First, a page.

# Fault Diagnosis of Single-Variate Systems Using a Wavelet-Based Pattern Recognition Technique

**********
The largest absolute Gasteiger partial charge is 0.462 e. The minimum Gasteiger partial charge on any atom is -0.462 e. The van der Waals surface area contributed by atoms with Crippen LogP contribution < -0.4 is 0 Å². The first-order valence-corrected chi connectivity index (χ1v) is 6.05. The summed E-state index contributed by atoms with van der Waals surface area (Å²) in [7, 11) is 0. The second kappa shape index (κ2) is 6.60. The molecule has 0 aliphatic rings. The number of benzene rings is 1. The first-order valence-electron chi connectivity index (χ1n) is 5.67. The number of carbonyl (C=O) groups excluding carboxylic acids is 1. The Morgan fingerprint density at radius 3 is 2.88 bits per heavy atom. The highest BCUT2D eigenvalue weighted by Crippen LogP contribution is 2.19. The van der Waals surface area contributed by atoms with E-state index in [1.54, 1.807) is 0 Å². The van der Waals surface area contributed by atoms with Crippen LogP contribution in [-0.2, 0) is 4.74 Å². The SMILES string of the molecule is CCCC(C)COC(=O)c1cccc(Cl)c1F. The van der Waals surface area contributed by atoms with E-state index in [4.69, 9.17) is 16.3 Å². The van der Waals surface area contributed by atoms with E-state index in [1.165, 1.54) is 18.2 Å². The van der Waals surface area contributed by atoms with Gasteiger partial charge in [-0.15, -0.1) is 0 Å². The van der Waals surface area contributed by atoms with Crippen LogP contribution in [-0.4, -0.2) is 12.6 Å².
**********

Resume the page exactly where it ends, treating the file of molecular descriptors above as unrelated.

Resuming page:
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<ul><li><p>Fault Diagnosis of Single-Variate Systems Using a Wavelet-BasedPattern Recognition Technique</p><p>Fardin Akbaryan and P. R. Bishnoi*</p><p>Department of Chemical and Petroleum Engineering, The University of Calgary, 2500 University Drive NW,Calgary, Alberta T2N 1N4, Canada</p><p>A pattern recognition-based methodology is presented for fault diagnosis of a single-variate anddynamic system. A group of wavelet coordinates discriminating the classes of events mostefficiently among other wavelet coordinates are determined according to the linear discriminantbasis (LDB) method and a principal component analysis (PCA) technique. The proposed featureextractor couples the LDB method with the double wavelet packet tree in order to determinethe best configuration of pattern windows causing the most discrimination among classes. Thelifting scheme-based wavelet filters are used so that the required computation time is reducedsignificantly without degrading the robustness of the method. To reduce the size of the featurespace, the wavelet coordinates are projected into a new low-dimensional space, by using a PCAtechnique, where minimum correlation exists among the new space variables. The tuning ofsome parameters, which affect the performance of the approach, is also discussed. The featureclassifier is a binary decision tree that employs a soft-thresholding scheme for recognition of anoisy input pattern. The performance of the proposed technique is examined by a classificationbenchmark problem, and the faults classification problems for the Tennessee Eastman process.It is observed that the proposed pattern recognition methodology succeeds satisfactorily to classifythe noisy input pattern into the known classes of events.</p><p>1. Introduction</p><p>A system operates in the faulty condition when itsbehavior deviates considerably from normal and pre-defined operating strategies. Equipment failure, sensordegradation, set-point change, and disturbances in theinput streams are the instances of faulty states for asystem. The first group of faults, known as deterministicfaults, is generated by a fixed magnitude cause and isusually damped by using a robust control strategy.Various magnitudes of a deterministic cause, even atdifferent operating points, produce faults with similartrends. The second group, known as stochastic faults,results from causes whose magnitude changes randomlywith time. Besides, the controlling scheme cannot driveback the system to a steady-state operating condition.A stochastic fault, even at the same initial operatingpoint, could have different patterns.</p><p>Fault diagnosis is an important part of the processsupervisory routines that determines the states of thesystem (faulty or normal) as well as the types of faults.The analytical model-based,1-5 causal analysis,6,7 andpattern recognition8-13 are the main groups of faultdiagnosis approaches. Chemical processes are oftencharacterized by nonlinear behavior, noisy inputs, andunknown parameters. Thus, a model describing thesystem behavior, either mathematically or qualitatively,will be quite complicated.1-3 However, computer-basedpattern recognition extracts a wealth of informationfrom the large amount of process data quite satisfacto-rily without concern about the nature of a system. Someof the fault diagnosis methods assume that the faultoccurrence drives the system to a new steady-statecondition. Then the system characteristics at two dif-</p><p>ferent operating points are used for diagnosis pur-poses.4,5,11,12 If the system happens to reach its initialsteady-state condition, these methods will not be usefulfor fault diagnoses. As another shortcoming, theseapproaches cannot deal with the stochastic faults be-cause the system cannot reach a steady-state point. Iftransient trends of system variables are used as pat-terns, the fault diagnosis method will be free fromconsidering the steady-state conditions.8-10,13 This im-plies that the diagnosis method is applicable equally forany type of fault and final system condition.</p><p>In the present work, we propose a supervised patternrecognition methodology for fault diagnosis of single-variate and dynamic systems. The patterns are tran-sient trends of a process variable resulting from adisturbance in the system. The technique assesses thesimilarity of new, unknown patterns with the prototypesof each class, and the most similar class is consideredas the source of faulty behavior. Because transienttrends contain valuable information scattered within thetime and frequency domain, the feature extractor mustbe efficient equally for these domains. A multiscalewavelet-based transform serves in this work as thefeature extractor. The Fourier transform (FT) suffersfrom an inability to extract information of the timedomain.14 Although the short-time FT (STFT) is ableto process temporal features, its performance is inferiorto the wavelet transform (WT) especially for short-livedsegments of a pattern.14 The linear discriminant basis(LDB) method15 is modified in this work and used asthe basis of the proposed feature extractor. In additionto the whole-line wavelet filters used in the originalLDB method, the lifting scheme (LS)-based waveletfilters14 are employed by the feature extractor. As themain advantage, the LS filters require less computationtime than the whole-line wavelet filters. The informa-</p><p>* To whom correspondence should be addressed. Tel: (403)220-6695. Fax: (403) 282-3945. E-mail: bishnoi@ucalgary.ca.</p><p>3612 Ind. Eng. Chem. Res. 2001, 40, 3612-3622</p><p>10.1021/ie000779l CCC: $20.00 2001 American Chemical SocietyPublished on Web 07/13/2001</p></li><li><p>tion content of a signal depends on the length of thedata sequence. A large window of data gives moreinformation about the general trend of a pattern,whereas small-size windows focus more on the localstructure of a pattern. The proposed feature extractoris able to choose the best set of nonoverlapping windowsadaptively so that the selected features for each classare maximally discriminated. This helps the featureclassifier define a more robust decision scheme. Theproposed feature classifier is based on the binarydecision tree (DT) approach implemented in manyclassification routines. A DT-based classifier is trainedeasily and needs a few a priori assumptions. Theproposed tree classifies the extracted features accordingto a soft-thresholding technique. The tree determinesthe a posteriori probabilities that extracted features maybelong to different classes.</p><p>For ease of understanding, the frameworks of multi-scale feature extraction, the wavelet-based transforms,and the induction technique for the DT classifier areintroduced. The proposed methodology for feature ex-traction and classification, given a set of noisy data, isthen described. To demonstrate the efficacy of theproposed algorithm, it is applied to simulated data.</p><p>2. Background on Pattern Recognition</p><p>Pattern recognition is an algorithm that determinesthe most appropriate class of event(s) for the givenunlabeled input pattern. To recognize an unknownpattern, two main steps are usually followed: (1) featureextraction and (2) feature classification.</p><p>2.1. Feature Extraction. The transient behavior ofa chemical process shows the effects of different phys-icochemical events such as process dynamics, sensornoise, faults, and external loads. These events, knownas features, can be observed over different time andfrequency ranges. Filtering is a conventional techniquefor extracting the features. A filtering technique, whichexplores the entire range of frequency and time domainsimultaneously, is more reliable for extracting thefeatures. Multi-resolution analysis (MRA) of a patternis considered as a reliable basis for filtering the patternin time and frequency domains.10,14,16 Linear time-frequency representation (TFR) of a pattern aims topresent a pattern y(t) in terms of a weighted summationof some basis functions:</p><p>where i(t) stands for the basis function, ci is theweighting factor, and N is the number of sample points.The MRA of a pattern combines the patterns TFR atdifferent sampling rates, i.e., resolution, so that finedetails and a general trend of the pattern with adesirable accuracy can be achieved.14</p><p>The WT14 is considered as a highly efficient approachfor the MRA. The WT tiles the time-frequency planeeffectively such that the main features of a pattern,located at various frequencies and times, are extractedwith minimum redundancy. The wavelet basis functionsare localized well in time and frequency domains.</p><p>2.1.1. Wavelet Packet. The wavelet packet trans-form (WPT) is a generalized version of WT that decom-poses even the high-frequency bands kept intact in theWT. Unlike the WT, the WPT decomposes the pattern</p><p>into more different frequency bands at each time scaleso that a set of overcomplete wavelet coefficients wouldbe generated.14 By WPT, any subspace regardless of itstype is decomposed into two coarser subspaces.</p><p>where m represents the scale and f denotes the fre-quency counter for subspaces at each scale. Eachsubspace is called a packet, and binary packet tree isan ensemble of all of these subspaces. Thus, a techniquemust be implemented to choose the best set of basisfunctions from the group of redundant subspaces. Theformulation for selecting the best packets, for classifica-tion purposes, is discussed below.</p><p>Best Basis Selection. Saito15 proposed the LDBmethodology that determines a set of best packets thatmaximize the discrimination among different classes ofdata. In this technique, the importance of each packetis measured quantitatively by a statistical distance-based criterion termed the discriminant informationfunction (DIF) D(p,q). The p and q are two nonnegativevectors with kpk ) kqk ) 1. The DIF could be modeledby the j-divergence criterion:</p><p>The LDB method uses the time-frequency energy mapsof classes in order to compute the function D. The time-frequency energy map of class c is a table of positivereal values, denoted by the indexes m, f, and k.</p><p>where Nc is the number of patterns for the cth class.The dm,f,k</p><p>i is the kth wavelet coefficient located in thefth packet of the mth scale. The coefficient is obtainedby transforming the ith pattern into a wavelet packettree. The DIF for each packet is defined by</p><p>NC is the number of classes. The details of computationsteps for the LDB method can be found in work bySaito.15 The LDB reduces the complexity of the clas-sification algorithm by retaining the most discriminantfeatures. When the information content is dispersedthroughout the entire time-frequency plane, retainingonly a selected group of features may be far from theoptimal solution. Englehart16 used the PCA method forseeking the best combination of all of the features in alower dimensional space.</p><p>2.1.2. Dynamic WPT. Bakshi and Stephanopoulos17proposed the time-varying wavelet packet analysis,which is utilized mainly for on-line compression ofnonstationary signals. The WT and WPT require aminimum number of data points to decompose the givensignal into the next coarser scale. The WPT based onHaar wavelet filters, for instance, needs two data pointsto construct a two-level packet tree. As the number ofsamples increases to four, two more packet trees would</p><p>y(t) ) i)1</p><p>N</p><p>cii(t) (1)</p><p>m,f ) m-1,2f x m-1,2f+1 m ) L, L - 1, ..., 0</p><p>f ) 0, 1, ..., 2m - 1 (2)</p><p>D(p,q) ) i)1</p><p>n</p><p>pi logpi</p><p>qi+ qi log</p><p>qi</p><p>pi(3)</p><p>c(m,f,k) ) i)1</p><p>Nc</p><p>(dm,f,ki )2/</p><p>i)1</p><p>Nc</p><p>|yi(c)|2 (4)</p><p>D({c(m,f,...)}c)1NC ) ) </p><p>k)1</p><p>2m</p><p>i)1</p><p>NC-1</p><p>j)i+1</p><p>NC</p><p>D(i(m,f,k),j(m,f,k))</p><p>(5)</p><p>Ind. Eng. Chem. Res., Vol. 40, No. 16, 2001 3613</p></li><li><p>be added to the ensemble of packet trees. When packettrees of similar depth are arranged in a row, a doublewavelet packet tree (DWPT) would be constructed. Thenodes of this tree are the single packet trees that areestablished online during the sample collection. Con-figuration of DWPT depends on the types of waveletfilters and the length of signal. The best packet selectionalgorithms could be applied to find not only the bestpackets of each single tree but also the best set of packettrees within the double trees.</p><p>2.2. Feature Classification. DT is a supervisedclassifier, with some desirable properties,18 that hasbeen employed in a broad range of classification tasks.The outputs of DT are as accurate as those of the otherclassification algorithms such as artificial neuralnetworks.19-20 A DT consists of a series of decision andterminal nodes. At each decision node a specified testis performed on a selected element (attribute) of theinput pattern. Depending on the test result, the patterndescends to another node until the pattern reaches aterminal node (leaf). A DT is constructed by recursivepartitioning of data space, represented by trainingpatterns, until stopping criteria are met at each of theterminal nodes. The binary trees are preferred tononbinary ones because the former is not biased in favorof attributes with many outcomes.21 Moreover, thebinary trees split the data space into more regions thanthe nonbinary trees do.</p><p>The classification error depends largely on the selec-tion of appropriate attributes for each decision node. Atest on an attribute that divides the data set nontriviallyis considered as a potential candidate for categorizingthe input instance. The incremental tree induction (ITI)model21 employs a form of Kolmogorov-Smirnov dis-tance (KSD) to score each test for partitioning a set ofexamples at every decision node. For the continuousattributes, the suggested KSD would be</p><p>The matrix z represents samples whose attribute A doesnot retain Ak as its value, whereas matrix z1 denotesthe samples whose attribute A only has values that aresmaller than Ak. If two tests have similar KSDs, theITI methods break the tie in favor of a test whoseassociated attribute is lexically or numerically lowerthan the other test. To find the best test for a decisionnode, the most informative value is determined first foreach attribute. This value is used as a criterion for the</p><p>test. The best test is the one whose criterion has themaximum score. For a continuous attribute with mdistinct values, given by the training set, the bestinformative value exists in one of m - 1 disjointintervals. The best interval to locate the tests thresholdwould be the one whose upper limit has the maximumscore. Although there are infinite choices for a thresholdwithin the interval, the midpoint of the interval isusually taken as the threshold.12</p><p>If the data are corrupted by noise or the size oftraining data is too small to represent the true discrimi-nant function, the DT overfits the training data. Prun-ing of DT, when it grows completely is often used foravoiding such problems. Utgoff et al.21 utilized theminimum description length (MDL)22 for pruning theundesired subtrees. If the MDL of a node as a leaf issmaller than that as a decision node, the node will bedenoted as a leaf because it needs fewer bits forencoding.</p><p>3. Proposed Methodology</p><p>We propose a pattern classifier that can be used fordynamic and single-variate fault diagnosis problems....</p></li></ul>